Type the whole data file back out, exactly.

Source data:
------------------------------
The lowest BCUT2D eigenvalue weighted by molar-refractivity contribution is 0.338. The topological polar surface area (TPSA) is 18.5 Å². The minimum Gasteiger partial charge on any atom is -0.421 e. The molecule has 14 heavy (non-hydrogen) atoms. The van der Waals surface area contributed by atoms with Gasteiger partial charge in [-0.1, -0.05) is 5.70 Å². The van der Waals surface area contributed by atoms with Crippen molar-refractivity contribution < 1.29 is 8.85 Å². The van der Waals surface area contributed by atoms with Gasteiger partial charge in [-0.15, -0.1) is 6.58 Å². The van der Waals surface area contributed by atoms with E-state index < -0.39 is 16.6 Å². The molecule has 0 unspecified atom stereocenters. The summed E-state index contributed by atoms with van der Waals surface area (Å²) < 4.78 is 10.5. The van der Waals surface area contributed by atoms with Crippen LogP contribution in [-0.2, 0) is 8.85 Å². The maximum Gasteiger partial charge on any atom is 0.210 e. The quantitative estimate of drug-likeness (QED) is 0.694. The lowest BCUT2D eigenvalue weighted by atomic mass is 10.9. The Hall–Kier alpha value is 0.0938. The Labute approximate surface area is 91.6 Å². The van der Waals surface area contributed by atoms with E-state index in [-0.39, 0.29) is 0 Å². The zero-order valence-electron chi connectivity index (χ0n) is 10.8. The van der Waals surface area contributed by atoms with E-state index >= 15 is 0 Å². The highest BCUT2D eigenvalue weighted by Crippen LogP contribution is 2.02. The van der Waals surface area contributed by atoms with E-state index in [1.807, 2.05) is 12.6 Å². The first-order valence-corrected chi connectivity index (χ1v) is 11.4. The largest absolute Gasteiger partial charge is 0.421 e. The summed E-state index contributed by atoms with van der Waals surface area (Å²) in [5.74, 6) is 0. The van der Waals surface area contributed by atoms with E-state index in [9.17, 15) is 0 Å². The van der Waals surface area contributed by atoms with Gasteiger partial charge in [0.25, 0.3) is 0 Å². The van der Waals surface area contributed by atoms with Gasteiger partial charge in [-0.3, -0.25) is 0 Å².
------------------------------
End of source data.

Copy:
The lowest BCUT2D eigenvalue weighted by molar-refractivity contribution is 0.338. The topological polar surface area (TPSA) is 18.5 Å². The minimum Gasteiger partial charge on any atom is -0.421 e. The molecule has 14 heavy (non-hydrogen) atoms. The van der Waals surface area contributed by atoms with Gasteiger partial charge in [-0.1, -0.05) is 5.70 Å². The van der Waals surface area contributed by atoms with Crippen molar-refractivity contribution < 1.29 is 8.85 Å². The van der Waals surface area contributed by atoms with Gasteiger partial charge in [-0.15, -0.1) is 6.58 Å². The van der Waals surface area contributed by atoms with E-state index < -0.39 is 16.6 Å². The molecule has 0 unspecified atom stereocenters. The summed E-state index contributed by atoms with van der Waals surface area (Å²) < 4.78 is 10.5. The van der Waals surface area contributed by atoms with Crippen LogP contribution in [-0.2, 0) is 8.85 Å². The maximum Gasteiger partial charge on any atom is 0.210 e. The quantitative estimate of drug-likeness (QED) is 0.694. The lowest BCUT2D eigenvalue weighted by atomic mass is 10.9. The Hall–Kier alpha value is 0.0938. The Labute approximate surface area is 91.6 Å². The van der Waals surface area contributed by atoms with E-state index in [-0.39, 0.29) is 0 Å². The zero-order valence-electron chi connectivity index (χ0n) is 10.8. The van der Waals surface area contributed by atoms with E-state index >= 15 is 0 Å². The highest BCUT2D eigenvalue weighted by Crippen LogP contribution is 2.02. The van der Waals surface area contributed by atoms with E-state index in [1.807, 2.05) is 12.6 Å². The first-order valence-corrected chi connectivity index (χ1v) is 11.4. The largest absolute Gasteiger partial charge is 0.421 e. The summed E-state index contributed by atoms with van der Waals surface area (Å²) in [5.74, 6) is 0. The van der Waals surface area contributed by atoms with E-state index in [9.17, 15) is 0 Å². The van der Waals surface area contributed by atoms with Gasteiger partial charge in [0.25, 0.3) is 0 Å². The van der Waals surface area contributed by atoms with Gasteiger partial charge in [-0.3, -0.25) is 0 Å².